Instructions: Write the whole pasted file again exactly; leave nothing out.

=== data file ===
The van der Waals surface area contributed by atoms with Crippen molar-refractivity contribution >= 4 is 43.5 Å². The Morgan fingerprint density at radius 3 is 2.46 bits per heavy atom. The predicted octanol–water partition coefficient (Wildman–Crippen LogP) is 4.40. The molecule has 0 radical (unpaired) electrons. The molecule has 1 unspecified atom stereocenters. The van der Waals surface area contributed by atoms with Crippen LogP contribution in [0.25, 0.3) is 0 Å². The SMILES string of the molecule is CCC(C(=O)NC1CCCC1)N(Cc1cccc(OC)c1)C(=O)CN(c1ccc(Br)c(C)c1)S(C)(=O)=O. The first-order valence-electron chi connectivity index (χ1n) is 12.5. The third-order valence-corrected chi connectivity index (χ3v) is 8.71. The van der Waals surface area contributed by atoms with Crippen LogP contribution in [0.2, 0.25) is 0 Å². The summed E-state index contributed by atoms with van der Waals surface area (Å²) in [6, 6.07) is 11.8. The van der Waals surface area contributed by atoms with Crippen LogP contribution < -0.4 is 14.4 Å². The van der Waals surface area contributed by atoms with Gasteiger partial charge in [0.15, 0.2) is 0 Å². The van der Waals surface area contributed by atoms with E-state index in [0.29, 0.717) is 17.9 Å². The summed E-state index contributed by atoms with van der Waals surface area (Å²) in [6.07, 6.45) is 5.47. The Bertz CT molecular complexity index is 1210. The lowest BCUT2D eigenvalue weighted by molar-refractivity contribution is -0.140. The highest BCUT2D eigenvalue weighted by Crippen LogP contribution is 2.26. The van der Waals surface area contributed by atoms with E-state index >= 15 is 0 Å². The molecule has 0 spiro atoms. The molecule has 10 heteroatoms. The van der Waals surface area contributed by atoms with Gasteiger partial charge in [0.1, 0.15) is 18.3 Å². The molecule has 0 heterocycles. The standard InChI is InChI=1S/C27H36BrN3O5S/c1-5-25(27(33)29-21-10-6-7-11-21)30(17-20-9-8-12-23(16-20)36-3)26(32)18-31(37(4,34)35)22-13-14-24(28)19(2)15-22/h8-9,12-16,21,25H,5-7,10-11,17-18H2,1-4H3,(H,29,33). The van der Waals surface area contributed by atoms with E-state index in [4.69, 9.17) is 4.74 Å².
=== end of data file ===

The van der Waals surface area contributed by atoms with Crippen molar-refractivity contribution >= 4 is 43.5 Å². The Morgan fingerprint density at radius 3 is 2.46 bits per heavy atom. The predicted octanol–water partition coefficient (Wildman–Crippen LogP) is 4.40. The molecule has 0 radical (unpaired) electrons. The molecule has 1 unspecified atom stereocenters. The van der Waals surface area contributed by atoms with Crippen LogP contribution in [0.25, 0.3) is 0 Å². The SMILES string of the molecule is CCC(C(=O)NC1CCCC1)N(Cc1cccc(OC)c1)C(=O)CN(c1ccc(Br)c(C)c1)S(C)(=O)=O. The first-order valence-electron chi connectivity index (χ1n) is 12.5. The third-order valence-corrected chi connectivity index (χ3v) is 8.71. The van der Waals surface area contributed by atoms with Crippen LogP contribution in [0.2, 0.25) is 0 Å². The summed E-state index contributed by atoms with van der Waals surface area (Å²) in [6, 6.07) is 11.8. The van der Waals surface area contributed by atoms with Crippen LogP contribution < -0.4 is 14.4 Å². The van der Waals surface area contributed by atoms with Gasteiger partial charge in [0.15, 0.2) is 0 Å². The van der Waals surface area contributed by atoms with E-state index in [0.29, 0.717) is 17.9 Å². The summed E-state index contributed by atoms with van der Waals surface area (Å²) in [6.07, 6.45) is 5.47. The Bertz CT molecular complexity index is 1210. The lowest BCUT2D eigenvalue weighted by molar-refractivity contribution is -0.140. The highest BCUT2D eigenvalue weighted by Crippen LogP contribution is 2.26. The van der Waals surface area contributed by atoms with E-state index >= 15 is 0 Å². The molecule has 0 spiro atoms. The molecule has 10 heteroatoms. The van der Waals surface area contributed by atoms with Gasteiger partial charge in [0.1, 0.15) is 18.3 Å². The molecule has 0 heterocycles. The standard InChI is InChI=1S/C27H36BrN3O5S/c1-5-25(27(33)29-21-10-6-7-11-21)30(17-20-9-8-12-23(16-20)36-3)26(32)18-31(37(4,34)35)22-13-14-24(28)19(2)15-22/h8-9,12-16,21,25H,5-7,10-11,17-18H2,1-4H3,(H,29,33). The van der Waals surface area contributed by atoms with E-state index in [4.69, 9.17) is 4.74 Å².